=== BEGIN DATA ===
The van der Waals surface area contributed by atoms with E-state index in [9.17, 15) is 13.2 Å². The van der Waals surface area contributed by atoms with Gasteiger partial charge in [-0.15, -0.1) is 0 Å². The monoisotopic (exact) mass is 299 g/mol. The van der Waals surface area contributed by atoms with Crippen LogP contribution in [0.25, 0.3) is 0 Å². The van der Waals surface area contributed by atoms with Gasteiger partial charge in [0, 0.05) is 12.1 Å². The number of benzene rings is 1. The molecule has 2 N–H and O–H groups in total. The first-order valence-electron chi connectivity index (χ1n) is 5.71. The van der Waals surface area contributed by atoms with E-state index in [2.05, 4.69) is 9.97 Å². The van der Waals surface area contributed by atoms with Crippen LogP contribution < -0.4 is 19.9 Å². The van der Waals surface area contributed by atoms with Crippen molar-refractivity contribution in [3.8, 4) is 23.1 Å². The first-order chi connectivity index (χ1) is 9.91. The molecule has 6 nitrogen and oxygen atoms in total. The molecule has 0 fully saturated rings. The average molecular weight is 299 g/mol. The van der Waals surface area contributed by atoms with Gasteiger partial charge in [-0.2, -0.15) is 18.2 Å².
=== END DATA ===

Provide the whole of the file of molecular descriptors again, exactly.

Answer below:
The van der Waals surface area contributed by atoms with E-state index in [9.17, 15) is 13.2 Å². The van der Waals surface area contributed by atoms with Gasteiger partial charge in [-0.15, -0.1) is 0 Å². The monoisotopic (exact) mass is 299 g/mol. The van der Waals surface area contributed by atoms with Crippen LogP contribution in [0.25, 0.3) is 0 Å². The van der Waals surface area contributed by atoms with Gasteiger partial charge in [0, 0.05) is 12.1 Å². The number of benzene rings is 1. The molecule has 2 N–H and O–H groups in total. The first-order valence-electron chi connectivity index (χ1n) is 5.71. The van der Waals surface area contributed by atoms with E-state index in [2.05, 4.69) is 9.97 Å². The van der Waals surface area contributed by atoms with Crippen LogP contribution < -0.4 is 19.9 Å². The van der Waals surface area contributed by atoms with Crippen molar-refractivity contribution in [3.8, 4) is 23.1 Å². The first-order chi connectivity index (χ1) is 9.91. The molecule has 6 nitrogen and oxygen atoms in total. The molecule has 0 fully saturated rings. The average molecular weight is 299 g/mol. The van der Waals surface area contributed by atoms with Gasteiger partial charge in [-0.2, -0.15) is 18.2 Å².